The name “Death Coast” certainly isn’t exactly welcoming, and the conditions were challenging on occasion.
Although we never got a definitive answer as to the origin or true meaning of the name, we decided it was best to remain several miles offshore as we sailed to the next anchorage.
We finally made around the last headland, Fisterra, and into our chosen anchorage in Sardiñeiro de Abaixo. But while we were relaxing with a cocktail, we spotted a huge plume of smoke… followed by wonderful flying circus of firefighting planes as they killed the fire. We were glad to watch from a safe distance.
Galicia was just filled with little bays for us to explore. Sometimes near a village that we could explore, sometimes pleasantly remote.
We hardly ever saw boat traffic here.
While anchored near Baiona we enjoyed our dinghy ride with a view of the Castelo de Monterreal.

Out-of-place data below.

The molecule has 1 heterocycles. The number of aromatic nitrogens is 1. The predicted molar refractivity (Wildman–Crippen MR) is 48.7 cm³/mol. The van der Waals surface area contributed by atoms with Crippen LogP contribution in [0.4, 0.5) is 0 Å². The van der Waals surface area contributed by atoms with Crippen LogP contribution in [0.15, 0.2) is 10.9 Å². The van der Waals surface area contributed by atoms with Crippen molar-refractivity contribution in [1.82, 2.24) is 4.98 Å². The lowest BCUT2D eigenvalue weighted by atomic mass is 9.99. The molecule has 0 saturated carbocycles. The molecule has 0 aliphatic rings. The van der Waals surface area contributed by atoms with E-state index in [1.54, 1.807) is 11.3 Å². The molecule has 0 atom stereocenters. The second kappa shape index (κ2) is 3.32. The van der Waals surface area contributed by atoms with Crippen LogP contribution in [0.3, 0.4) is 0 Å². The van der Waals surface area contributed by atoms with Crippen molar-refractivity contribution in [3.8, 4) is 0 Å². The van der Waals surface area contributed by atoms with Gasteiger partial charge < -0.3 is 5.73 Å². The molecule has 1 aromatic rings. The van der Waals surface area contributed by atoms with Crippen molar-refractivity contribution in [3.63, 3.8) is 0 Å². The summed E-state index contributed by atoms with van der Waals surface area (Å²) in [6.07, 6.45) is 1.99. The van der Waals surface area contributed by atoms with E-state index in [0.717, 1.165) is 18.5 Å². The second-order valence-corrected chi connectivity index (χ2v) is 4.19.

The view from the castle was impressive.
Due to the rocky and windward shoreline, it would have been very difficult for any invading forces to make landfall here, even without guns pointing at them.
Here’s a view to the south, towards Portugal.
The lichen and moss add a characteristicly ancient texture to the stones.
The ramparts went on and on. This was a seriously big undertaking to build, so long ago.
A view of the marina and modern buildings in the distance stand in contrast to the old castle.
We had a wonderful time sailing down the coastline and walking around Baiona with our very private guests.